Archived Story

Progress: The Knitting Nova

Published 1:00am Wednesday, March 9, 2011

Hero: Karin Mattson

Secret identity: on Naeve Hospital Auxiliary, chairwoman of group who knit baby caps and donate them to Albert Lea Medical Center

Karin Mattson shows some recently knitted hats that she collected and donated to Albert Lea Medical Center. -- Photo by Kelli Lageson

Base of operations: Albert Lea Medical Center

Superpowers: time management because Mattson has many other duties with the auxiliary including working at the ALMC gift shop and coffee shop

Kryptonite: finding time to knit the caps, which take about two hours each

Affiliations: has four children, nine grandchildren and nine great-grandchildren

Origin: Mattson is a life member of the Naeve Hospital Auxiliary and has been a member for more than 40 years. She prides the auxiliary in always having more than enough knitted caps for babies — each baby born at ALMC receives a donated hand-knitted cap. She estimates that more than 800 are donated each year, while less than 600 babies are born at ALMC. Mattson said that the group likes to donate more than needed because then any extras can be donated to other organizations. Nurses like to have a variety of sizes and colors to choose from because babies’ head sizes are all different.

Mattson organizes the group of volunteers who knit the caps and is proud that anyone who can knit can help. She said some of the volunteer knitters are home-bound or in nursing homes, and knitting caps is a way they can volunteer without having to be mobile.

Popular caps chosen by parents are multi-colored or ones with extra detail, like a different color stripe. Mattson said one year she made polka-dot caps and the nurses told her they were very popular.

Though Mattson keeps busy making caps and organizing volunteer knitters, she doesn’t neglect the other duties auxiliary members have. Knitting caps for babies is one small part of the auxiliary. Members also run the ALMC gift and coffee shops, distribute donated magazines throughout the waiting rooms in the hospital, give tours to first-graders, make comfort blankets for babies and donate combs and brushes for newborns and plush toys for children in same-day surgery. Auxiliary volunteers also visit with patients and family members in the oncology area and give two scholarships each year to high-schoolers.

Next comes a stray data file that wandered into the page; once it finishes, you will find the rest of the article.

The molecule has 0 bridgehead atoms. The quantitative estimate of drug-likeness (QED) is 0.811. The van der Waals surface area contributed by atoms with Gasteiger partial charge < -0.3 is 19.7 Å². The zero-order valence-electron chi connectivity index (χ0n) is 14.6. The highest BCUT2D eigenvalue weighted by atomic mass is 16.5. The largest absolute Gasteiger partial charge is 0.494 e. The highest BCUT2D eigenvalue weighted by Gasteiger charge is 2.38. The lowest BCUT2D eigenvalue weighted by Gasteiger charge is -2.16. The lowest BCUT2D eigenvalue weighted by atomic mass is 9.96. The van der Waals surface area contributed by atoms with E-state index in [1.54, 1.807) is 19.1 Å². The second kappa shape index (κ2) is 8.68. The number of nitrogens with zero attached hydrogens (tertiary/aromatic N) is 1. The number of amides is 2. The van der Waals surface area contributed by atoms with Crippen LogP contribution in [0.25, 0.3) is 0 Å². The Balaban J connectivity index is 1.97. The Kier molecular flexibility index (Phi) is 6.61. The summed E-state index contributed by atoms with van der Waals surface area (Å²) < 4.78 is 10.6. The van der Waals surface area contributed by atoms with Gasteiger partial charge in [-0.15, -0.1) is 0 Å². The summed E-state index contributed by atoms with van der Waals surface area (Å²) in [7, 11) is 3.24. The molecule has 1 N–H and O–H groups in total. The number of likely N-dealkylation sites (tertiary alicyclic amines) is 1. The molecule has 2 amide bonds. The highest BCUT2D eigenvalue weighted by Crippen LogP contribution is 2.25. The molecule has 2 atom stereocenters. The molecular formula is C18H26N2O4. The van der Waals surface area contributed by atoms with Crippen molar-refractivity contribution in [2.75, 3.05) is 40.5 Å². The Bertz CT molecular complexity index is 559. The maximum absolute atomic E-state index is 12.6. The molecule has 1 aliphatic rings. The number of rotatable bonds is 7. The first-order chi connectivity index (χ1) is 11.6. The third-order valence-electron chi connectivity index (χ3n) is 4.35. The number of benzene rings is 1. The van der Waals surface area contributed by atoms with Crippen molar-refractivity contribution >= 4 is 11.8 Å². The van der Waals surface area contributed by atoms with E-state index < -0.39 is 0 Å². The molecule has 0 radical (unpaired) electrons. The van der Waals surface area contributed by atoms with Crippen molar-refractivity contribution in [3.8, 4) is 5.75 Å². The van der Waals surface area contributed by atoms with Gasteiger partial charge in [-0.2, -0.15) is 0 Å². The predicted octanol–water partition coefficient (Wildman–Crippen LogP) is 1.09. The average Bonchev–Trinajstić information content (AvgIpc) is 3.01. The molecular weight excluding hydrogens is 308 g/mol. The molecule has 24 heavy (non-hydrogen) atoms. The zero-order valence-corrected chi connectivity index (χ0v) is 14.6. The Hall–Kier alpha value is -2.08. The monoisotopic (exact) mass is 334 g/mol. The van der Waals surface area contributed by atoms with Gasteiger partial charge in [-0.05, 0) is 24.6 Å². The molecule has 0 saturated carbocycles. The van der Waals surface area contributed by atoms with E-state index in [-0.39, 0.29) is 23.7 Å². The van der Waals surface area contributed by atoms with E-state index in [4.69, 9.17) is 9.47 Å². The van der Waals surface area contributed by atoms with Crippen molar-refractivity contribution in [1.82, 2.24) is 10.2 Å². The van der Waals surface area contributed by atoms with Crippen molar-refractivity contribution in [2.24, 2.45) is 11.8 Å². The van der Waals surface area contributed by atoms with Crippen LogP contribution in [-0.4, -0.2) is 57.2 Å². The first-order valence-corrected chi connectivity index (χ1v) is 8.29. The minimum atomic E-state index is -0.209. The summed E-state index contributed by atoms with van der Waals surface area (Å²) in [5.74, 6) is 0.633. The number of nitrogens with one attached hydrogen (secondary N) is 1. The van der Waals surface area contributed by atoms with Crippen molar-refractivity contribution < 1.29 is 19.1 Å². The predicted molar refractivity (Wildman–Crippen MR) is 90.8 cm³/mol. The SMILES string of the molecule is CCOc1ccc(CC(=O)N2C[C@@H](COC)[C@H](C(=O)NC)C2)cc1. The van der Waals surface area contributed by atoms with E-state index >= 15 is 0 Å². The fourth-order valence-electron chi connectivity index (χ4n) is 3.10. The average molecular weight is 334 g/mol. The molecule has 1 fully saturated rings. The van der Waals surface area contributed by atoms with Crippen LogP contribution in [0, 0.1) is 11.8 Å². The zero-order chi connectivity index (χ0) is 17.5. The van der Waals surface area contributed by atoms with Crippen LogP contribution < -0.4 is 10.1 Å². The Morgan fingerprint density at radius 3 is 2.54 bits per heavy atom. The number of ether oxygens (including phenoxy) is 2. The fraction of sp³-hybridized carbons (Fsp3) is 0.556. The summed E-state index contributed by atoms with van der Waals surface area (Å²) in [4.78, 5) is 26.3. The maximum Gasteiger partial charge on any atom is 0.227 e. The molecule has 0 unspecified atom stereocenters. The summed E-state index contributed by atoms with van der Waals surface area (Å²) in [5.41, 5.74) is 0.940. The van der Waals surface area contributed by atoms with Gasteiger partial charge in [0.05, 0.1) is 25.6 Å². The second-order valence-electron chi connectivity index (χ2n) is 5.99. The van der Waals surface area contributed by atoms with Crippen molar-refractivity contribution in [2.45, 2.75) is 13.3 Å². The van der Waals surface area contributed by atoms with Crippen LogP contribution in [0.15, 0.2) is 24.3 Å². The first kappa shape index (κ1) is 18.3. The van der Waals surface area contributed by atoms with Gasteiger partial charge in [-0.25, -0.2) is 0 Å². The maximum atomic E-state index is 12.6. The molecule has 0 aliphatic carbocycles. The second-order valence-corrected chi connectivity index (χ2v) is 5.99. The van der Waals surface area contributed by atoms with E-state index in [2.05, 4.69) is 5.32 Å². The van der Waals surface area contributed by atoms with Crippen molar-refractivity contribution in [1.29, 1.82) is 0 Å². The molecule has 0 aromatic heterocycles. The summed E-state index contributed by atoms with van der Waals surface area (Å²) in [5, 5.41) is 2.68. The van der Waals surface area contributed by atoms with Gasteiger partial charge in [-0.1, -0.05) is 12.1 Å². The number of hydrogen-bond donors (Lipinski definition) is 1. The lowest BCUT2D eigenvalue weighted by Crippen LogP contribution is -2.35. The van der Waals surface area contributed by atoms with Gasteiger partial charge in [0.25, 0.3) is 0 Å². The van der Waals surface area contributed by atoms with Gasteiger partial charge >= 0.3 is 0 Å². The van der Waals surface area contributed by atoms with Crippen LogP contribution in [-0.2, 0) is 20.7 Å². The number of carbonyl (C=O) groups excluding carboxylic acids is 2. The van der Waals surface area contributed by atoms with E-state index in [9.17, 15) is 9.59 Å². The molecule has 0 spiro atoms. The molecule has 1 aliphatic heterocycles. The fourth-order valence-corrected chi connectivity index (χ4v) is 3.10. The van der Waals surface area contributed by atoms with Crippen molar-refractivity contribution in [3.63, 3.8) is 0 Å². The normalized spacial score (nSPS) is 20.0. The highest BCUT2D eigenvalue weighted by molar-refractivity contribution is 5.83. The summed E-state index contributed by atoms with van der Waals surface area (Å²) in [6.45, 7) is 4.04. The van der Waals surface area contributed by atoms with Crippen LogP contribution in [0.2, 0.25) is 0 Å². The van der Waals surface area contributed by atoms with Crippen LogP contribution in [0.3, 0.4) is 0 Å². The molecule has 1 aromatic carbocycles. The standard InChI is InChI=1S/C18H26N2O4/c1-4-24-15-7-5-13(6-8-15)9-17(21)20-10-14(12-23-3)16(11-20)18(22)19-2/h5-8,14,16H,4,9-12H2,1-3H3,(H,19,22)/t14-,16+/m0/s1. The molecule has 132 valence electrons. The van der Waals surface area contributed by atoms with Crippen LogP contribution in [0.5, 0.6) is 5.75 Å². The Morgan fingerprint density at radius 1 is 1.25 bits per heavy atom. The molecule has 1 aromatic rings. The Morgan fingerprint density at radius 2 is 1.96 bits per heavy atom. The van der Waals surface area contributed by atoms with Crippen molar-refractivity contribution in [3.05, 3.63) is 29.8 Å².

“I think it’s really neat. It just makes it more personal. They usually come in after their first bath in standard gowns but then they have these cute stocking hats.” — Elizabeth LaFrance, mother of two children who each received hats after being born at ALMC

“They’re very cute. It’s a really neat thing that somebody makes them for the babies.” — Melissa Wittmer, mother of two children who each received hats after being born at ALMC

“That committee does a very good job at getting the knitters organized. When the hospital says they need more caps she gets its done.” — Shirley Enderson, president of the Naeve Hospital Auxiliary

“The parents really appreciate these. Babies lose heat from the top of their head and this helps maintain their temperature.” — Kirsten Meyer, staff nurse at ALMC

“It’s so neat to have something handmade. Every one is unique, like the babies. Parents can choose colors and keep them as a keepsake.” — Joy Shaft, outpatient nurse manager at ALMC